DUFUR, Ore. (AP) — The social distancing rules repeated like a mantra in America’s urban centers, where the coronavirus is spreading exponentially, might seem silly in wide-open places where neighbors live miles apart and “working from home” means just another day spent branding calves or driving a tractor alone through a field.
But as the virus spreads through the U.S., those in rural areas feel increasingly threatened, too. Tiny towns tucked into Oregon’s windswept plains and cattle ranches miles from anywhere in South Dakota might not have had a single case of COVID-19, but their main streets are also empty and their medical clinics are overwhelmed by the worried.
From rural Alabama to the woods of Vermont to the frozen reaches of Alaska, residents fear the spread of the disease from outsiders, the social isolation that comes when the town’s only diner closes, and economic collapse in places where jobs were already tough to come by.
“Nobody knows what to do and they’re just running in circles, so stay away from me is what I’m saying,” said Mike Filbin, a 70-year-old rancher in Wasco County, Oregon, a rare part of the state that hasn’t yet seen a case of COVID-19. “Right now, we’re pretty clean here, but we’re not immune to nothin’ — and if they start bringing it over, it’ll explode here.”
To make matters worse, some of the most remote communities have spotty cellphone service and limited internet access — or none at all. That makes telecommuting and online learning challenging, and it eliminates the possibility of FaceTime card games and virtual cocktail hours that urban Americans are using to stay connected.
The routine ways that rural Americans connect — bingo night, stopping in at the local diner or attending a potluck — are suddenly taboo.
“Rural people are reliant on their neighbors and have more confidence and trust in their neighbors,” said Ken Johnson, a senior demographer at the Carsey School of Public Policy and professor of sociology at the University of New Hampshire. “Now you have people who are supposed to self-isolate themselves. What does that mean when people you depend on, in order to help you, are going to put themselves and their families at risk?”
Ketchum, Idaho, a rural resort town of 2,700, has struggled since the arrival of COVID-19. Nestled next door to the tony ski destination Sun Valley Resort and known as the second-home haven for dozens of celebrities, it has become the epicenter of Idaho’s caseload, with at least 35 cases and known community spread of the virus. At least 14 of the cases are among health care workers, forcing the town’s small health care system to bring in replacements from nearby cities.
Mayor Neil Bradshaw worries that if the virus lingers, it could be devastating.
“Our town thrives on people coming to town, and for the first time in our history we are discouraging visitors,” he said. “We’ve gone from being a vibrant town to a ghost town.”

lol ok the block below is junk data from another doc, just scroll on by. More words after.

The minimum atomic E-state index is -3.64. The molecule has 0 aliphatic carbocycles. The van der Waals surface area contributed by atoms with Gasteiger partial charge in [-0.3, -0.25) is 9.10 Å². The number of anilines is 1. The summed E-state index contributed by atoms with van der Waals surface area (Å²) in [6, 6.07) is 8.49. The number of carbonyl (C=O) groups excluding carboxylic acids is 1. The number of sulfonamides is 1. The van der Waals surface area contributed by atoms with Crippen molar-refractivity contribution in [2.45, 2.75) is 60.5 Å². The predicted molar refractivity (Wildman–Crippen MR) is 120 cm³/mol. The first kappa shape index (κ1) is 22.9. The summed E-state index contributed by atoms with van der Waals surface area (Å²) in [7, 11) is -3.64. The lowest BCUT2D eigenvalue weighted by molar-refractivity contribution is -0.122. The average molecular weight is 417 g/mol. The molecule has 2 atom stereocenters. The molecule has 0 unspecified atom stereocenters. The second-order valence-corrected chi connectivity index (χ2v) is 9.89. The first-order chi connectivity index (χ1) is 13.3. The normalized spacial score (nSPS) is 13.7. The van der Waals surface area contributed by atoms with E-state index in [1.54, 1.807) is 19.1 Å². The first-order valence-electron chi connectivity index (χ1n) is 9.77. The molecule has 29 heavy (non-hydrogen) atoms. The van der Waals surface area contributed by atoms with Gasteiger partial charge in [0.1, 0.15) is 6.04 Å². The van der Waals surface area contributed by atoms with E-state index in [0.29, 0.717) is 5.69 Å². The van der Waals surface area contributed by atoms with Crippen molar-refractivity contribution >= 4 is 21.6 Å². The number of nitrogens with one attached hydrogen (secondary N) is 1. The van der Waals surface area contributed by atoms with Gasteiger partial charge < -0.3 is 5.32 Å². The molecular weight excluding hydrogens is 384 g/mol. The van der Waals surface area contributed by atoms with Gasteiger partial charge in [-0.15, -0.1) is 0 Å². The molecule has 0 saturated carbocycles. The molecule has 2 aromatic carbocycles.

Some communities have pushed back on shutdowns. Leaders from seven Utah counties, for example, sent a letter earlier this week to Gov. Gary Herbert urging a “return to normalcy,” and saying that the closure of schools and businesses was causing panic and hurting the economy.
“As of [Monday], the total deaths attributed to the virus in the United States stands at ninety,” the letter states. “Not nine hundred, not nine thousand, not ninety thousand. Ninety. This number is sure to rise in the near future but we need to keep our wits about us.”
Others worry about outsiders bringing the disease into remote areas that aren’t equipped to deal with it. Across the nation, there are over 51,000 general intensive care beds in urban counties — an average of 20 per hospital — but there are just 5,600 in rural counties, according to data compiled by The Associated Press. That’s eight per hospital, making it much easier to overwhelm rural health care systems.
More than 30% of the 1,600 residents of Georgiana, Alabama, are over age 60, putting them at higher risk. They are “aggressively upset” about the limited medical facilities available to serve them, said Mayor Jerome Antone.
In Point Hope, Alaska, an Inupiat whaling village of 900 at the edge of the Arctic Ocean, nearly 700 miles north of Anchorage, small aircraft provide the main link to the outside world. This week, one of the two airlines that serve Point Hope began restricting its flights to essential cargo and passengers.
Still, residents worry that the recent deaths of two elders will bring out-of-town mourners for the funerals.
“We have all kinds of different people who come into our village,” said acting Mayor Daisy Sage. “This coronavirus is serious.”
And thousands of miles away, in South Dakota, falling beef prices are generating as much or more worry than the virus.
Sam Stoddard, a cattle rancher near the community of Kadoka, population 650, said futures markets for beef have dropped up to 30% due to the coronavirus. He’s worried about longtime ranchers being able to hang on.
If the market remains terrible, he said, ranchers can put off selling their calves until later in the year — but no one knows how long the economy will be in upheaval, leaving everyone stressed.
“Normally this time of year, we’re more worried about a big blizzard coming in and killing 10% of our calves. You know it’s coming, and you can prepare for it,” said Stoddard, who lives 35 miles from the nearest town of any size. “With this, you don’t know what’s coming or what you should be doing.”